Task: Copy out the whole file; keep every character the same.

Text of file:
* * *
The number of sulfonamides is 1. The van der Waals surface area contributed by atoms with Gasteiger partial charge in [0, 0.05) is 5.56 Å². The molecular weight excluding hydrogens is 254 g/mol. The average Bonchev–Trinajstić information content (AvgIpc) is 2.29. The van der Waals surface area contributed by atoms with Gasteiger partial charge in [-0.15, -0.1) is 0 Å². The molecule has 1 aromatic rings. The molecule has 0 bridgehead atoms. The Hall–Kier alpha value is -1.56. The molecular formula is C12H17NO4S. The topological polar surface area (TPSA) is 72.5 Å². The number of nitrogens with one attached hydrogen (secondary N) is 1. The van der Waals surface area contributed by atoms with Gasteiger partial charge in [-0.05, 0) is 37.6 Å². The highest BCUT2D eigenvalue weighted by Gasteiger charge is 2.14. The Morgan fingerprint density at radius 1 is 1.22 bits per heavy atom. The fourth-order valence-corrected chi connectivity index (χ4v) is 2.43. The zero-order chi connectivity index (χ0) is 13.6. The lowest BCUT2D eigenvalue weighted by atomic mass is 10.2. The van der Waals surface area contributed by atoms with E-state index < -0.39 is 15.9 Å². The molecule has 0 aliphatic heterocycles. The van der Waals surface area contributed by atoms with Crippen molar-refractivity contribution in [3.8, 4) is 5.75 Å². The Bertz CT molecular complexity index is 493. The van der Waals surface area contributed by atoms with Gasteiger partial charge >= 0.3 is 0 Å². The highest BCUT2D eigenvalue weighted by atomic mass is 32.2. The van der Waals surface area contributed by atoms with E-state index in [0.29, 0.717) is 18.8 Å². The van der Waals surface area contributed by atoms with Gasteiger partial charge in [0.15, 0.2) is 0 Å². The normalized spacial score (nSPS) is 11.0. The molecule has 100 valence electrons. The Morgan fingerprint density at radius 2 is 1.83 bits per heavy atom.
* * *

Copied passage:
The number of sulfonamides is 1. The van der Waals surface area contributed by atoms with Gasteiger partial charge in [0, 0.05) is 5.56 Å². The molecular weight excluding hydrogens is 254 g/mol. The average Bonchev–Trinajstić information content (AvgIpc) is 2.29. The van der Waals surface area contributed by atoms with Gasteiger partial charge in [-0.15, -0.1) is 0 Å². The molecule has 1 aromatic rings. The molecule has 0 bridgehead atoms. The Hall–Kier alpha value is -1.56. The molecular formula is C12H17NO4S. The topological polar surface area (TPSA) is 72.5 Å². The number of nitrogens with one attached hydrogen (secondary N) is 1. The van der Waals surface area contributed by atoms with Gasteiger partial charge in [-0.05, 0) is 37.6 Å². The highest BCUT2D eigenvalue weighted by Gasteiger charge is 2.14. The Morgan fingerprint density at radius 1 is 1.22 bits per heavy atom. The fourth-order valence-corrected chi connectivity index (χ4v) is 2.43. The zero-order chi connectivity index (χ0) is 13.6. The lowest BCUT2D eigenvalue weighted by atomic mass is 10.2. The van der Waals surface area contributed by atoms with E-state index < -0.39 is 15.9 Å². The molecule has 0 aliphatic heterocycles. The van der Waals surface area contributed by atoms with Crippen molar-refractivity contribution in [3.8, 4) is 5.75 Å². The Bertz CT molecular complexity index is 493. The van der Waals surface area contributed by atoms with Gasteiger partial charge >= 0.3 is 0 Å². The highest BCUT2D eigenvalue weighted by atomic mass is 32.2. The van der Waals surface area contributed by atoms with E-state index in [0.29, 0.717) is 18.8 Å². The van der Waals surface area contributed by atoms with Gasteiger partial charge in [0.15, 0.2) is 0 Å². The normalized spacial score (nSPS) is 11.0. The molecule has 100 valence electrons. The Morgan fingerprint density at radius 2 is 1.83 bits per heavy atom.